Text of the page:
I was in that room. I heard his responses to questions, not only on who was called in those blocked conversations, but also other questions about what his father knew, when he knew it, and similar questions about arranging the Trump Tower Jr. meeting, and remember also his conversations with WikiLeaks, the direct messages to WikiLeaks, in advance of the release of the stolen information by the Russians through WikiLeaks.

BLITZER: Are you suggesting the Donald Trump Jr., the president's son, lied to your committee under oath, which is obviously a crime, and potentially he could be charged?

BLUMENTHAL: I'm suggesting there are serious questions. He needs to come back before the committee. He ought to be subpoenaed to come back.

I have asked the chairman of the committee, Senator -- Senator Graham -- it was Senator Grassley -- to subpoena him if necessary. I think there is a serious possibility. He certainly faces exposure for some of the answers that he gave our committee.

BLITZER: But do you think Robert Mueller and his team are thinking, are considering indicting Donald Trump Jr.?

BLUMENTHAL: I would not be at all surprised if there is consideration.

He is a potential target. He may have lied before our committee. And a number of the other indictments, no secret, pertain to lying to Congress, whether it's Flynn or Cohen or now Roger Stone.

BLITZER: But Mueller would go to a whole different level, with all due respect to Manafort and Flynn and Michael Cohen and Roger Stone, all of them.

You start indicting the president's son and going after the Trump Organization and his family, that raises the stakes dramatically.

BLUMENTHAL: And that's why I'm not suggesting that he is on the verge or that he will in fact ever indict Donald Trump Jr. But those responses that he gave to our committee certainly raise

questions about his credibility. And, ultimately, Robert Mueller in his report to the American people -- and I want it to be made public -- will have the full story, or at least as close to a comprehensive story as we can have.

This latest report, while important, simply deepens the mystery.

BLITZER: Very significant statements you're making, indeed. And we're obviously going to follow up.

Let's get to the other major news we're following. All of a sudden today, the president says his top intelligence chiefs, in his words, were totally misquoted by the reporting that emerged when they testified before the Senate on global threats, worldwide threats facing the United States, and clearly differed with the president and some of the most sensitive issues out there.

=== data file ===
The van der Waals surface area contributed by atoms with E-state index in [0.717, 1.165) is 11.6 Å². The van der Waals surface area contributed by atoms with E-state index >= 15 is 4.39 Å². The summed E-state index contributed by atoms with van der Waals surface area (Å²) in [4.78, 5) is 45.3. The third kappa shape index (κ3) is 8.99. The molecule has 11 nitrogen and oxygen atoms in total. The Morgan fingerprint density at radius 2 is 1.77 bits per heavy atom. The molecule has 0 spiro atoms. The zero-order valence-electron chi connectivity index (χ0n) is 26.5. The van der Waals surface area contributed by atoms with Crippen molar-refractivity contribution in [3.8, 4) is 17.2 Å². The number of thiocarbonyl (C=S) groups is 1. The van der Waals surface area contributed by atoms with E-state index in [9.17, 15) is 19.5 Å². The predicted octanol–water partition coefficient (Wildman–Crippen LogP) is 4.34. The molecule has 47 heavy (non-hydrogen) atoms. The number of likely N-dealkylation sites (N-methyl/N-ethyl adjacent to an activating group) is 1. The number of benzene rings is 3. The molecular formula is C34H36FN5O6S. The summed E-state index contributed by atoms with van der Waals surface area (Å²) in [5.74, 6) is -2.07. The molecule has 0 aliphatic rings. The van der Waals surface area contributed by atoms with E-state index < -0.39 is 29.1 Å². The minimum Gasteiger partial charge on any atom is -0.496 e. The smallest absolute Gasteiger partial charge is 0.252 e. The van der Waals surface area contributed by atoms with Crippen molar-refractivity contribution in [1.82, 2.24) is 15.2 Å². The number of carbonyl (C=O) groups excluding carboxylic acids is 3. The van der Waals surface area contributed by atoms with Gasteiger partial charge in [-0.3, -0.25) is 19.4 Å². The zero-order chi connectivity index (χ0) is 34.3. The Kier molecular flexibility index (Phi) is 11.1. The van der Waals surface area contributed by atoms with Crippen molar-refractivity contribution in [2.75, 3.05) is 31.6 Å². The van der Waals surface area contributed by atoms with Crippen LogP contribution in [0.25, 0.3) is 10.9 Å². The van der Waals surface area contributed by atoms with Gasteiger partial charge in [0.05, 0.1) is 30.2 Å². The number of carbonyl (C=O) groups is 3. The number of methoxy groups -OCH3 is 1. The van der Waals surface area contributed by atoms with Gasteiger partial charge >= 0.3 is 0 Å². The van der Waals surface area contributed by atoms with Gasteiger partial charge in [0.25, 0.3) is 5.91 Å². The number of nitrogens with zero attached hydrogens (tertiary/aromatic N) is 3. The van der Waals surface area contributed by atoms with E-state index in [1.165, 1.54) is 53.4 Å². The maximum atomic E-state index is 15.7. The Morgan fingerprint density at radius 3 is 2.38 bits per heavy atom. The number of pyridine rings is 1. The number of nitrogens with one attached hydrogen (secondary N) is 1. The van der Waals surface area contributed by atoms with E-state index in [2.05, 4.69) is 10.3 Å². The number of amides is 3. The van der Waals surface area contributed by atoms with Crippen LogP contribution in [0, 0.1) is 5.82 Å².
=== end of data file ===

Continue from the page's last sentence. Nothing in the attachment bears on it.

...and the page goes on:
The president now says they told him those reports were fake news, even though it's all on camera and it's all videotape.

BLUMENTHAL: It's all there in living color.

And many of those statements were made reading from a text that, as you well know, had been cleared at multiple levels within the intelligence community.

So these were carefully crafted statements made in real time by the very heads of our intelligence community as part of the annual worldwide threat assessment, a yearly assessment made about the threats to this nation.


And they said ISIS is a continuing threat, the Russians are continuing to meddle, Iran is complying with the JCPOA. And the other kinds of statements made by the president are subject to serious question.

I don't know how they could have said they were misquoted.

BLITZER: Very quickly, I want your reaction.

The Senate today voted 68-23, 68-23, and the Republicans were voting in favor of this resolution to not withdraw U.S. troops from Syria and Afghanistan, a total rebuke of the president's position.

Your reaction to that, because this is pretty dramatic? Mitch McConnell, the Republican leader, the majority leader, was leading this effort to go -- to go against the president's position.

BLUMENTHAL: A stunning rebuke and a bipartisan one, showing, I think, some cracks in the Republican armor that maybe the president is relying on, because what they are facing is a chaotic and confused non-policy from the president that changes from day to day, and a common apprehension that our alliances and our troops may be in danger from this claim that ISIS is completely defeated. What this resolution asks is very simply that there be a strategy and a plan. It's lacking now. And it puts our alliances and our allies in danger, particularly the Kurds. It undermines our fight against terrorism around the world.

And that's why it was bipartisan, and such an overwhelming and stunning rebuke.

BLITZER: Senator Blumenthal, thanks so much for coming in.

BLUMENTHAL: Thank you.

BLITZER: Just ahead: the breaking news on Donald Trump Jr.'s mysterious phone calls. Even if he didn't call his father around the Trump Tower meeting, could the president have known about it anyway?

Stay with us.



BLITZER: We're following a lot of breaking news, including exclusive new information about the Senate's Russia investigation.

Sources now telling CNN that investigations have -- investigators have been told that Donald Trump Jr.'s mysterious phone calls around the 2016 Trump Tower meeting in New York were not, those phone calls were not with his father.

Let's bring in our analysts.

And, Gloria Borger, how significant is this?

GLORIA BORGER, CNN SENIOR POLITICAL ANALYST: Well, it is good news for Donald Trump Jr., I would have to say, because those phone calls were considered very problematic, because the big question is, what did Donald Trump know about the Russia meeting and when did he know it?

And since those calls came from a blocked number -- they were with a blocked number -- there was a lot of presumption that it was with then candidate Trump.

And so the reporting from Pamela and Manu really shows that in fact it wasn't. It doesn't mean that he didn't walk upstairs and talk to his father. It didn't mean that they never had any conversations about it, but it does -- it does settle this mystery.

BLITZER: You heard -- and, Jeffrey, you heard Senator Blumenthal suggest it's possible that Mueller might in the end go ahead and actually indict or charge Donald Trump Jr. potentially for lying when he testified before the Senate.